I get the impression that since it was discovered that you can get 1 or 2 shots more than expected out of the Pfizer vials, staff use those extra shots to vaccinate themselves instead of letting them go to waste. A very good idea, in my opinion!
In Denmark, this has led to the insane statistics that more than 100 percent of the delivered doses have already been administered as inoculations.
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Old 7th January 2021, 08:11 PM   #294
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Originally Posted by xjx388 View Post
This is heartening...

I have had several medical professionals who we reached out to who refused the vaccine because they want to make sure the vulnerable patients get access first.

True heroes, I think.
I'm worried that people who refuse the vaccines will just slow the process down, because bureaucracy is involved.

"We can't vaccinate anyone in this group yet, because there's still people with higher priority who haven't been vaccinated yet."

Right now the bottleneck does not seem to be lack of doses, but the pace of actually getting vaccines into arms.

They're sort of second-guessing the order that has been decided, adding confusion to the process.
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Old 8th January 2021, 04:08 AM   #295
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I think anyone who is offered a vaccine and says, no, give it to someone more deserving, is a bit hard of thinking. This isn't like a donated organ. Just get the damn vaccine and don't mess up the strategy, such as it is.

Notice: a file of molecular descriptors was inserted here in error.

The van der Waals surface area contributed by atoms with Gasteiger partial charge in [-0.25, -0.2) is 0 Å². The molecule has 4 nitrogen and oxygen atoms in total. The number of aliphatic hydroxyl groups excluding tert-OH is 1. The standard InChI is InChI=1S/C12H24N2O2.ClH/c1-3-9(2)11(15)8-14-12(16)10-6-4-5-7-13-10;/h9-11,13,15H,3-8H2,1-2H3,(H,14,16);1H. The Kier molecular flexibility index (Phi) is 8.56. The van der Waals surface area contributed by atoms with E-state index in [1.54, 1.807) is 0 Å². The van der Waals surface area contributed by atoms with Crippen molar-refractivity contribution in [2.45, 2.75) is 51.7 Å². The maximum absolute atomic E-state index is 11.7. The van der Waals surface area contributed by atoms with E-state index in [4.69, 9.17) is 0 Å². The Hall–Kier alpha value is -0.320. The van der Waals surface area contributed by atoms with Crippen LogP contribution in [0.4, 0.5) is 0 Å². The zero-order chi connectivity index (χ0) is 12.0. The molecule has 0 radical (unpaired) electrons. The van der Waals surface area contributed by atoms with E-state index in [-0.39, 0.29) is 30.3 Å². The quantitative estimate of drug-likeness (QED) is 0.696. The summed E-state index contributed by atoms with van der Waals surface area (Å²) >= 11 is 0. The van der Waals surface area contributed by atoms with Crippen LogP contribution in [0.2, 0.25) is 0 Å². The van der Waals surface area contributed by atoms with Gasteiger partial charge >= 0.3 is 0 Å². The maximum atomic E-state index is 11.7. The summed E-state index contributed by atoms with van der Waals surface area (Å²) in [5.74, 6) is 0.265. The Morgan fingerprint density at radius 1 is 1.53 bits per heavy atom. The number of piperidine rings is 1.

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Old 8th January 2021, 04:24 AM   #296
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I take it there should be no problems for people who have had Covid getting any of the vaccines?
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Old 8th January 2021, 09:03 AM   #297
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I wouldn't have thought so.

Oh, you mean medical problems. I thought you meant the NHS saying, no, you've had it, no vaccine for you (like you don't get a measles vaccine if you've had measles). I don't think they'll pass over people who had the disease because they can't be sure of immune status even in these people.

I don't believe there is any medical contraindication to getting vaccinated if you've already had the disease. This isn't normally a concern with vaccination.